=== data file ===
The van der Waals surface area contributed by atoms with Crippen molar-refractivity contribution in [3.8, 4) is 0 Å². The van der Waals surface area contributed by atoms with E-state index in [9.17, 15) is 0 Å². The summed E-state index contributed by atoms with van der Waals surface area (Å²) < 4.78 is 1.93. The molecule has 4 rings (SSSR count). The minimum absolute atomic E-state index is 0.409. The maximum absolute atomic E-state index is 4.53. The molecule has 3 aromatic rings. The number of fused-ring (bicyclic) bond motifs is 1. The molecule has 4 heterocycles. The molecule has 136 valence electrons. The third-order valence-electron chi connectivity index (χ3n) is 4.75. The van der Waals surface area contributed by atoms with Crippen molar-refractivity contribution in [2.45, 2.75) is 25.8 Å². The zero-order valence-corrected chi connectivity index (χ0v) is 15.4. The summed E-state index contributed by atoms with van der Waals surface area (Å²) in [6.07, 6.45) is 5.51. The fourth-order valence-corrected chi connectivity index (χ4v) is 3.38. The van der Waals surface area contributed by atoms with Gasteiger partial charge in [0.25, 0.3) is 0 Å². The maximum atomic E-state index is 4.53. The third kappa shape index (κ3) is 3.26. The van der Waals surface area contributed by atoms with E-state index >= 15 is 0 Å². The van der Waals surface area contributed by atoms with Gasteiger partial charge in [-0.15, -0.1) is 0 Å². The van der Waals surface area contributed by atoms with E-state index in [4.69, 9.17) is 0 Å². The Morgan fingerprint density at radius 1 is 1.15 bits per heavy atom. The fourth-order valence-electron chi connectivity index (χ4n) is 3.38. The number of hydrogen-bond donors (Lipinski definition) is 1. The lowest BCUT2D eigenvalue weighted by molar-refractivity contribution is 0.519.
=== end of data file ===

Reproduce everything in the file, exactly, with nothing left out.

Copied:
The van der Waals surface area contributed by atoms with Crippen molar-refractivity contribution in [3.8, 4) is 0 Å². The van der Waals surface area contributed by atoms with E-state index in [9.17, 15) is 0 Å². The summed E-state index contributed by atoms with van der Waals surface area (Å²) < 4.78 is 1.93. The molecule has 4 rings (SSSR count). The minimum absolute atomic E-state index is 0.409. The maximum absolute atomic E-state index is 4.53. The molecule has 3 aromatic rings. The number of fused-ring (bicyclic) bond motifs is 1. The molecule has 4 heterocycles. The molecule has 136 valence electrons. The third-order valence-electron chi connectivity index (χ3n) is 4.75. The van der Waals surface area contributed by atoms with Crippen molar-refractivity contribution in [2.45, 2.75) is 25.8 Å². The zero-order valence-corrected chi connectivity index (χ0v) is 15.4. The summed E-state index contributed by atoms with van der Waals surface area (Å²) in [6.07, 6.45) is 5.51. The fourth-order valence-corrected chi connectivity index (χ4v) is 3.38. The van der Waals surface area contributed by atoms with Gasteiger partial charge in [0.25, 0.3) is 0 Å². The maximum atomic E-state index is 4.53. The third kappa shape index (κ3) is 3.26. The van der Waals surface area contributed by atoms with E-state index >= 15 is 0 Å². The van der Waals surface area contributed by atoms with Gasteiger partial charge in [-0.15, -0.1) is 0 Å². The van der Waals surface area contributed by atoms with E-state index in [4.69, 9.17) is 0 Å². The Morgan fingerprint density at radius 1 is 1.15 bits per heavy atom. The fourth-order valence-electron chi connectivity index (χ4n) is 3.38. The number of hydrogen-bond donors (Lipinski definition) is 1. The lowest BCUT2D eigenvalue weighted by molar-refractivity contribution is 0.519.